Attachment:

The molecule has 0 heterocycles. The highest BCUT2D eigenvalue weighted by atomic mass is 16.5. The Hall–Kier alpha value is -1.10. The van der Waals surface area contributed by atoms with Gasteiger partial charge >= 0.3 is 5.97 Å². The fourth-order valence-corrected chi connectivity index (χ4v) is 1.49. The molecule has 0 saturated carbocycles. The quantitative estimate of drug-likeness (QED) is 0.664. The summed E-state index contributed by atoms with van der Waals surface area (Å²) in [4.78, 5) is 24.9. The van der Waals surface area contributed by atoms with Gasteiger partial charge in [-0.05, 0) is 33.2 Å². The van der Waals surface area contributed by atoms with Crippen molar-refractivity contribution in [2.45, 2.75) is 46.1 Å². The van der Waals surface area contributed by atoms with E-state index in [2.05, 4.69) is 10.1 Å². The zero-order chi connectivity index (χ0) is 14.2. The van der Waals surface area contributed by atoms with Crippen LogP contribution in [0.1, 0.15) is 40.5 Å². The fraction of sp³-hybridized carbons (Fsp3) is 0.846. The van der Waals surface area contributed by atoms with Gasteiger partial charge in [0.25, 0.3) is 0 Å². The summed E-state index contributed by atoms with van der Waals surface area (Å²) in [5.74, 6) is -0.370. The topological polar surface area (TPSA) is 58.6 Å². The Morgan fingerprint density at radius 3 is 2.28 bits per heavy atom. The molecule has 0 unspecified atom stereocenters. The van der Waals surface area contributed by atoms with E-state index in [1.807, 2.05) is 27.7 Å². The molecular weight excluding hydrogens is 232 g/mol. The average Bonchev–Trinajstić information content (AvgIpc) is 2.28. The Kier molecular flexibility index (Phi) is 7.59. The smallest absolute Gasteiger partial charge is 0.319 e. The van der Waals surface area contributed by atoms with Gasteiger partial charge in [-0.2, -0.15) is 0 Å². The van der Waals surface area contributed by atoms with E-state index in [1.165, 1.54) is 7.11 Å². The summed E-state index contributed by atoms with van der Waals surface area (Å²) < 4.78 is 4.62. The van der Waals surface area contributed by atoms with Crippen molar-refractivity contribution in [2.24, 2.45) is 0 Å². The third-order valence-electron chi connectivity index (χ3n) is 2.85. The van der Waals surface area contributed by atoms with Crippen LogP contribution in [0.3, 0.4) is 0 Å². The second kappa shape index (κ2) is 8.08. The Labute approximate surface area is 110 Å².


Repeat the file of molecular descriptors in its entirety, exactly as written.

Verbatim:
The molecule has 0 heterocycles. The highest BCUT2D eigenvalue weighted by atomic mass is 16.5. The Hall–Kier alpha value is -1.10. The van der Waals surface area contributed by atoms with Gasteiger partial charge >= 0.3 is 5.97 Å². The fourth-order valence-corrected chi connectivity index (χ4v) is 1.49. The molecule has 0 saturated carbocycles. The quantitative estimate of drug-likeness (QED) is 0.664. The summed E-state index contributed by atoms with van der Waals surface area (Å²) in [4.78, 5) is 24.9. The van der Waals surface area contributed by atoms with Gasteiger partial charge in [-0.05, 0) is 33.2 Å². The van der Waals surface area contributed by atoms with Crippen molar-refractivity contribution in [2.45, 2.75) is 46.1 Å². The van der Waals surface area contributed by atoms with E-state index in [2.05, 4.69) is 10.1 Å². The zero-order chi connectivity index (χ0) is 14.2. The van der Waals surface area contributed by atoms with Crippen LogP contribution in [0.1, 0.15) is 40.5 Å². The fraction of sp³-hybridized carbons (Fsp3) is 0.846. The van der Waals surface area contributed by atoms with Gasteiger partial charge in [0.25, 0.3) is 0 Å². The summed E-state index contributed by atoms with van der Waals surface area (Å²) in [5.74, 6) is -0.370. The topological polar surface area (TPSA) is 58.6 Å². The Morgan fingerprint density at radius 3 is 2.28 bits per heavy atom. The molecule has 0 unspecified atom stereocenters. The van der Waals surface area contributed by atoms with E-state index in [1.807, 2.05) is 27.7 Å². The molecular weight excluding hydrogens is 232 g/mol. The average Bonchev–Trinajstić information content (AvgIpc) is 2.28. The Kier molecular flexibility index (Phi) is 7.59. The smallest absolute Gasteiger partial charge is 0.319 e. The van der Waals surface area contributed by atoms with Gasteiger partial charge in [-0.2, -0.15) is 0 Å². The van der Waals surface area contributed by atoms with E-state index in [1.165, 1.54) is 7.11 Å². The summed E-state index contributed by atoms with van der Waals surface area (Å²) < 4.78 is 4.62. The van der Waals surface area contributed by atoms with Crippen molar-refractivity contribution in [2.24, 2.45) is 0 Å². The third-order valence-electron chi connectivity index (χ3n) is 2.85. The van der Waals surface area contributed by atoms with Crippen LogP contribution in [0.3, 0.4) is 0 Å². The second kappa shape index (κ2) is 8.08. The Labute approximate surface area is 110 Å².